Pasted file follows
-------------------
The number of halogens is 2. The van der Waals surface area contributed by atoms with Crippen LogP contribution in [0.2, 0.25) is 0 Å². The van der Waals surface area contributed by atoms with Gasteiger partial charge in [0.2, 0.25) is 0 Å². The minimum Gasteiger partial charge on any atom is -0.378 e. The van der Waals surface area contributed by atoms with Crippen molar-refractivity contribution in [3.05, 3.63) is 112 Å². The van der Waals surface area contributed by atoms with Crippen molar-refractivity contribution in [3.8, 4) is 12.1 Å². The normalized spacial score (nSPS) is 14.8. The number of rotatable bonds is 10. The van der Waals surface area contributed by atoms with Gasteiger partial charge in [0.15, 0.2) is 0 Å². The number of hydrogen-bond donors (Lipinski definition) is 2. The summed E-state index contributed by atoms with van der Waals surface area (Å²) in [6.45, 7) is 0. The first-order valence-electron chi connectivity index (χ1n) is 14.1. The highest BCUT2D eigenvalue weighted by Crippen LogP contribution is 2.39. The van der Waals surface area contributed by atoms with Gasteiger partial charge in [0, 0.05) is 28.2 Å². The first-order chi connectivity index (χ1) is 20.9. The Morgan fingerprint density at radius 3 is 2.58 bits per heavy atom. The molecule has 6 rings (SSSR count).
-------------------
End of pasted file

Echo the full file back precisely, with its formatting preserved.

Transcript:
The number of halogens is 2. The van der Waals surface area contributed by atoms with Crippen LogP contribution in [0.2, 0.25) is 0 Å². The van der Waals surface area contributed by atoms with Gasteiger partial charge in [0.2, 0.25) is 0 Å². The minimum Gasteiger partial charge on any atom is -0.378 e. The van der Waals surface area contributed by atoms with Crippen molar-refractivity contribution in [3.05, 3.63) is 112 Å². The van der Waals surface area contributed by atoms with Crippen molar-refractivity contribution in [3.8, 4) is 12.1 Å². The normalized spacial score (nSPS) is 14.8. The number of rotatable bonds is 10. The van der Waals surface area contributed by atoms with Gasteiger partial charge in [0.15, 0.2) is 0 Å². The number of hydrogen-bond donors (Lipinski definition) is 2. The summed E-state index contributed by atoms with van der Waals surface area (Å²) in [6.45, 7) is 0. The first-order valence-electron chi connectivity index (χ1n) is 14.1. The highest BCUT2D eigenvalue weighted by Crippen LogP contribution is 2.39. The van der Waals surface area contributed by atoms with Gasteiger partial charge in [0, 0.05) is 28.2 Å². The first-order chi connectivity index (χ1) is 20.9. The Morgan fingerprint density at radius 3 is 2.58 bits per heavy atom. The molecule has 6 rings (SSSR count).